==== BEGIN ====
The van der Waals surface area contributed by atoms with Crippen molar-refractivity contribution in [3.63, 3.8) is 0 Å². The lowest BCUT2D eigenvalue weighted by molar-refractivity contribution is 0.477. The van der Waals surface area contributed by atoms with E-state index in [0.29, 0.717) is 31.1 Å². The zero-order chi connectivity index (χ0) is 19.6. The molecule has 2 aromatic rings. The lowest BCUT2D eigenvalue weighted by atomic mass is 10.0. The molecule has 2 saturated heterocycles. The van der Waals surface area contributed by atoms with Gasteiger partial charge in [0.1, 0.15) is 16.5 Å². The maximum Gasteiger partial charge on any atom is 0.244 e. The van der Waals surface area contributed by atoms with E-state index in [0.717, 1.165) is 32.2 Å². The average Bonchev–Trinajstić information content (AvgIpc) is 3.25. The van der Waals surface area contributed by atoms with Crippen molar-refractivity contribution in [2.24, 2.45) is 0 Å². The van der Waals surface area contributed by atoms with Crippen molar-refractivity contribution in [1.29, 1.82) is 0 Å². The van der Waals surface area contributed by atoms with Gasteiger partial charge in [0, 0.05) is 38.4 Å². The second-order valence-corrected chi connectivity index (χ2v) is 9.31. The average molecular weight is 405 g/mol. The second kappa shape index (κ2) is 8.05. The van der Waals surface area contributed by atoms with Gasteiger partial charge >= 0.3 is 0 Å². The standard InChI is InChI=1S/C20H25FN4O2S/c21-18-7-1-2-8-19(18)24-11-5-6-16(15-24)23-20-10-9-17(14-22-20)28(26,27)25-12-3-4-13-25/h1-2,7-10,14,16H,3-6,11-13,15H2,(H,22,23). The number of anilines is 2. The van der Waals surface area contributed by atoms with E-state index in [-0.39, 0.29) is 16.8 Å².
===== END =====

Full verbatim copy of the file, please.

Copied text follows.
The van der Waals surface area contributed by atoms with Crippen molar-refractivity contribution in [3.63, 3.8) is 0 Å². The lowest BCUT2D eigenvalue weighted by molar-refractivity contribution is 0.477. The van der Waals surface area contributed by atoms with E-state index in [0.29, 0.717) is 31.1 Å². The zero-order chi connectivity index (χ0) is 19.6. The molecule has 2 aromatic rings. The lowest BCUT2D eigenvalue weighted by atomic mass is 10.0. The molecule has 2 saturated heterocycles. The van der Waals surface area contributed by atoms with Gasteiger partial charge in [0.1, 0.15) is 16.5 Å². The maximum Gasteiger partial charge on any atom is 0.244 e. The van der Waals surface area contributed by atoms with E-state index in [0.717, 1.165) is 32.2 Å². The average Bonchev–Trinajstić information content (AvgIpc) is 3.25. The van der Waals surface area contributed by atoms with Crippen molar-refractivity contribution in [2.24, 2.45) is 0 Å². The van der Waals surface area contributed by atoms with Crippen molar-refractivity contribution in [1.29, 1.82) is 0 Å². The van der Waals surface area contributed by atoms with Gasteiger partial charge in [0, 0.05) is 38.4 Å². The second-order valence-corrected chi connectivity index (χ2v) is 9.31. The average molecular weight is 405 g/mol. The second kappa shape index (κ2) is 8.05. The van der Waals surface area contributed by atoms with Gasteiger partial charge >= 0.3 is 0 Å². The standard InChI is InChI=1S/C20H25FN4O2S/c21-18-7-1-2-8-19(18)24-11-5-6-16(15-24)23-20-10-9-17(14-22-20)28(26,27)25-12-3-4-13-25/h1-2,7-10,14,16H,3-6,11-13,15H2,(H,22,23). The number of anilines is 2. The van der Waals surface area contributed by atoms with E-state index in [-0.39, 0.29) is 16.8 Å².